In economics there is a term for this. Its “The Marginal Declining Utility” which states that there is a decline in the marginal utility that a person derives from consuming each additional unit of that product. Think of it this way: for coffee drinkers, there is nothing like that first cup of coffee. Yet, each additional cup lacks a little more and tastes a little worse to the point you can’t drink it any more.

Personally, I have experienced this idea of trying to capture or recreate the past. When I first finished my training as an Infantry Officer, the Major who commanded the unit suggested that none of us go back home or see our old friends. He cautioned that what we had become was no longer compatible with our former settings. Only years later did I fully understand what he had meant, Today, the friendships from my youth are no longer the same. Most of them stayed where they were, figuratively and/or literally. They never assumed a new identity. In fact, the city I grew up in and loved now feels strangely foreign to me…just as he said it would.

But “Tapping the Source” takes this element of recapturing beauty and pleasure into a new realm.  Pleasure, in and of itself, is not a drug. However, the author proposes the notion that when pleasure is experienced exces­sively, for its own sake, it takes on some of the characteris­tics of an addictive drug. The characters in the story are pleasure-seekers and, as they sacrifice more and more for the sake of pleasure, they find themselves completely spent. In the end, they are drained of both health and happiness while left morally corrupted. The only thing that sustains them now is a weird, evil perversion of pleasure that has, quite literally, destroyed them.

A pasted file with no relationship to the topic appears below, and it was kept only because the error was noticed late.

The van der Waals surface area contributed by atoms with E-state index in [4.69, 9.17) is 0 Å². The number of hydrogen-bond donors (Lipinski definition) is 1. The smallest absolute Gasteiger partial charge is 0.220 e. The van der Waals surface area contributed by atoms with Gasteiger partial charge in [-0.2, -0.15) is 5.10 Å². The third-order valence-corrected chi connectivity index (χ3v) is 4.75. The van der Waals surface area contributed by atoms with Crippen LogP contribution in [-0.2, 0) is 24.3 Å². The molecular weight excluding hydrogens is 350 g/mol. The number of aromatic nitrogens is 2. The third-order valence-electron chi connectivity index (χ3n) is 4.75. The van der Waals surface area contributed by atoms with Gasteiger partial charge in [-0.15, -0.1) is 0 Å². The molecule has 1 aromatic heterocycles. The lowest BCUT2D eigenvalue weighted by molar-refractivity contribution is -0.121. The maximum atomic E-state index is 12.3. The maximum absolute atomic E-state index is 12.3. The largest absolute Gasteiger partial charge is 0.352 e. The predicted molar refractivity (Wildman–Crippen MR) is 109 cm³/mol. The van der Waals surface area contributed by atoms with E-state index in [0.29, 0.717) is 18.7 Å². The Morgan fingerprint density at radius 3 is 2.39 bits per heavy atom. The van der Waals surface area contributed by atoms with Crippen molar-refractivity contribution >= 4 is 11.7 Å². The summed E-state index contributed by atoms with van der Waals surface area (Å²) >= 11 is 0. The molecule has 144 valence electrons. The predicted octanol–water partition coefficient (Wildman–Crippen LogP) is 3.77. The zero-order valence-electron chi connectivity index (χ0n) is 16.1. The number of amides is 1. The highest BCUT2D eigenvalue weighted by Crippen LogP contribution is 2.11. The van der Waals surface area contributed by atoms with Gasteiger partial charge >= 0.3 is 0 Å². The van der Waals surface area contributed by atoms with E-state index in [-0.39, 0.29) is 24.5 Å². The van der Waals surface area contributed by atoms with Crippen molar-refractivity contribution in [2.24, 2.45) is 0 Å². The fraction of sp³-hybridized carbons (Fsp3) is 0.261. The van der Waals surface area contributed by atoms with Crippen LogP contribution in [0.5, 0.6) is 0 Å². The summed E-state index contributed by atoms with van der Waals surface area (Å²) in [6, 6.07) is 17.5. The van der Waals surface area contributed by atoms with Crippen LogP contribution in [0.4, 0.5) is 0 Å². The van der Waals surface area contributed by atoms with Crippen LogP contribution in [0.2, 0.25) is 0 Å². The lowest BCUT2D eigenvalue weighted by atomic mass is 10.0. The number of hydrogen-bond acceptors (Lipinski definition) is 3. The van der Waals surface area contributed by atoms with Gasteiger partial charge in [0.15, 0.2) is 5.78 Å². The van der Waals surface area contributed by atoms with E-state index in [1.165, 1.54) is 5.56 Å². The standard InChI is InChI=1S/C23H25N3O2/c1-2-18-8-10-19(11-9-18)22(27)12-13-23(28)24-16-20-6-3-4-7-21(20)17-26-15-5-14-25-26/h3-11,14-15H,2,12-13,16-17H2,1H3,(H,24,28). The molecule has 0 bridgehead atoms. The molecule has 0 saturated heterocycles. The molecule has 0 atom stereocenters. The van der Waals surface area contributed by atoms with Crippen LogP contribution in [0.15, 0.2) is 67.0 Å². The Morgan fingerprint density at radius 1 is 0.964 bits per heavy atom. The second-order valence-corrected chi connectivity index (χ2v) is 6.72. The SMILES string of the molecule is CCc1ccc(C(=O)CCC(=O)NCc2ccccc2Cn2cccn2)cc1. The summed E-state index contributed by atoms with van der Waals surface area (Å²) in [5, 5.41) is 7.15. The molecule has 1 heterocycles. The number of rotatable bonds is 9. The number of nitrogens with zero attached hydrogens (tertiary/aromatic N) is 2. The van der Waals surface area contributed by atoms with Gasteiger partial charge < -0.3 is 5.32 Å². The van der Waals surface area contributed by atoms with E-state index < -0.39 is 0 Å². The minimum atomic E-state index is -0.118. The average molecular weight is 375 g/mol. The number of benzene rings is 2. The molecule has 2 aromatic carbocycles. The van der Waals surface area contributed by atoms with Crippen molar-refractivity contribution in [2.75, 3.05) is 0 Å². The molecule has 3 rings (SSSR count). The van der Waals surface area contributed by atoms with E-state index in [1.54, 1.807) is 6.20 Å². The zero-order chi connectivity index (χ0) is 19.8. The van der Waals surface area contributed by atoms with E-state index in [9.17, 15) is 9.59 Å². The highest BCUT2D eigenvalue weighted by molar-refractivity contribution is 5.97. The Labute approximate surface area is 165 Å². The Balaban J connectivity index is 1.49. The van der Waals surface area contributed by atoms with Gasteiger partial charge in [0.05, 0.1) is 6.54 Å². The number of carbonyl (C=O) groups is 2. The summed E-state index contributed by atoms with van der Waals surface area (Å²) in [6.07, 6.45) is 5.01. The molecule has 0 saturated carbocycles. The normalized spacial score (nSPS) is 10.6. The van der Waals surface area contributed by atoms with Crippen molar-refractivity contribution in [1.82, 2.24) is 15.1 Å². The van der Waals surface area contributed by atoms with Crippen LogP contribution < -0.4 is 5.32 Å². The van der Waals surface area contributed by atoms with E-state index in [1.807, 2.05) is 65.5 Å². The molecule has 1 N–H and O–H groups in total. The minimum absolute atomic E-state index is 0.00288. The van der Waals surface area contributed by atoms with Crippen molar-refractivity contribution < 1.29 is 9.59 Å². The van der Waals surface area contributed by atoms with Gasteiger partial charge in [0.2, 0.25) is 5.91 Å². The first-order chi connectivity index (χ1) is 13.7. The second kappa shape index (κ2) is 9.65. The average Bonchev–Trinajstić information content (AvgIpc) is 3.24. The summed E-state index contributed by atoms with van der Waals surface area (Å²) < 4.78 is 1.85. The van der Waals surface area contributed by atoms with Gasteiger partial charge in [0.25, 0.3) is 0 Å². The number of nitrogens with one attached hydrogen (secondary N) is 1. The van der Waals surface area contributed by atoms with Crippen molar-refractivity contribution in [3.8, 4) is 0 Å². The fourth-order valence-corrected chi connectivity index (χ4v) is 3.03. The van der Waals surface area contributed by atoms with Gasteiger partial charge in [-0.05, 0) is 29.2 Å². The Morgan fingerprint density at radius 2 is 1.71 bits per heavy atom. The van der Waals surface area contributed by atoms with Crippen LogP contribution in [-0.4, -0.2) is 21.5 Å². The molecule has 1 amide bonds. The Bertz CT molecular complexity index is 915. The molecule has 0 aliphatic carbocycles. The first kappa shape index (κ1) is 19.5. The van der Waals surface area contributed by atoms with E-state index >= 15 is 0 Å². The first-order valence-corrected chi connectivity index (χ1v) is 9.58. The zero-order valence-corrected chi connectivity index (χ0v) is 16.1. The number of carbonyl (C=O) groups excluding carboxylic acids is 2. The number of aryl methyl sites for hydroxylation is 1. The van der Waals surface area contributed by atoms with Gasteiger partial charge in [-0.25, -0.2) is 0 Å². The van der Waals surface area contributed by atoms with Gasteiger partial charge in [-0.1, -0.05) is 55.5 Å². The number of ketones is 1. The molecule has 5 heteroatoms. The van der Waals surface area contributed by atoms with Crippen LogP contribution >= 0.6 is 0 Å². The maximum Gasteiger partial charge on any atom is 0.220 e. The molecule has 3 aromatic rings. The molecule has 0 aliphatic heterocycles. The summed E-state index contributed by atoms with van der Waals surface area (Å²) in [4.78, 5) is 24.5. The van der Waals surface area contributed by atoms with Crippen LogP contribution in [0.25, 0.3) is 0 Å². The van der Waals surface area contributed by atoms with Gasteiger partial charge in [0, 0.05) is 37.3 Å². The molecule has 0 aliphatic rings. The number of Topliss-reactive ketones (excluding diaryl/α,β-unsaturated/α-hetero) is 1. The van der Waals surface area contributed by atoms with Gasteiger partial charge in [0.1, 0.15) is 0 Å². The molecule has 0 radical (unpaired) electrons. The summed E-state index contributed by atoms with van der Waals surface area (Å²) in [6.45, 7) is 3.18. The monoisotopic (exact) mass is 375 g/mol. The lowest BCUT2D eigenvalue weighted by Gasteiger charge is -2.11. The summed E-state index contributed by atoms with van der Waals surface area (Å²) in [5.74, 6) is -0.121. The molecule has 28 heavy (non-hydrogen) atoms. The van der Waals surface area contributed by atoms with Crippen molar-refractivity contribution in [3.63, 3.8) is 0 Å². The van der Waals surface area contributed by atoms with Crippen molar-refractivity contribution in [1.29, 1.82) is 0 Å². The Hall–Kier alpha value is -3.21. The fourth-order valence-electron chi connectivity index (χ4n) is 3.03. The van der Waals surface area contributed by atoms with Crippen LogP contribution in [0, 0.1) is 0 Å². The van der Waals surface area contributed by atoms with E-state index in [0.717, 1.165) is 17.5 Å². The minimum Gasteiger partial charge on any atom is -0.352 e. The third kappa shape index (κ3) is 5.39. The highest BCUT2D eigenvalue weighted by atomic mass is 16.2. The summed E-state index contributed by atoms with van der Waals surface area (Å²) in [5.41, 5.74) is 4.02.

As the story goes on, the older surfers delve into darker and darker material…pornography, sex trafficking and, finally, snuff films. Once Tucker realizes what happened to his sister, he exacts his revenge then leaves the beach community before it  happens to him.

I lived in a beach community for years. It seems that there is always a seedy underbelly that infests these towns. As in the novel, that infestation is populated by its older members who have stayed in the community too long. The contribute nothing but remain in search of the promise of the pleasures that beach life can offer.

Perhaps its human nature to seek pleasure and, as with everything else, it can do no harm in moderation. But when we forego the responsibilities of adulthood, resisting change in order to be no more than partakers in self-gratifying behavior, then we sow the seeds of our own destruction. As it was in art…so it is in life.

Steve

sleeclark@gmail.com

 

What is Friendship?

I have a friend who lost everything. I mean everything. His business, marriage and his apartment. I believe he lives out of his car now and he has been living this way for years.

Most of his wounds were self-inflected. He spent too much, was too arrogant and lost a lot of people’s money in a business deal that went south.  Now as a result, he is totally alone and on his own. His father passed away and the rest of his family lives overseas, so he no longer has a support system he can count on. He still lives in the N.Y.C. area, which is one of the most expensive places in the world to live, because he wants to stay close to his daughter.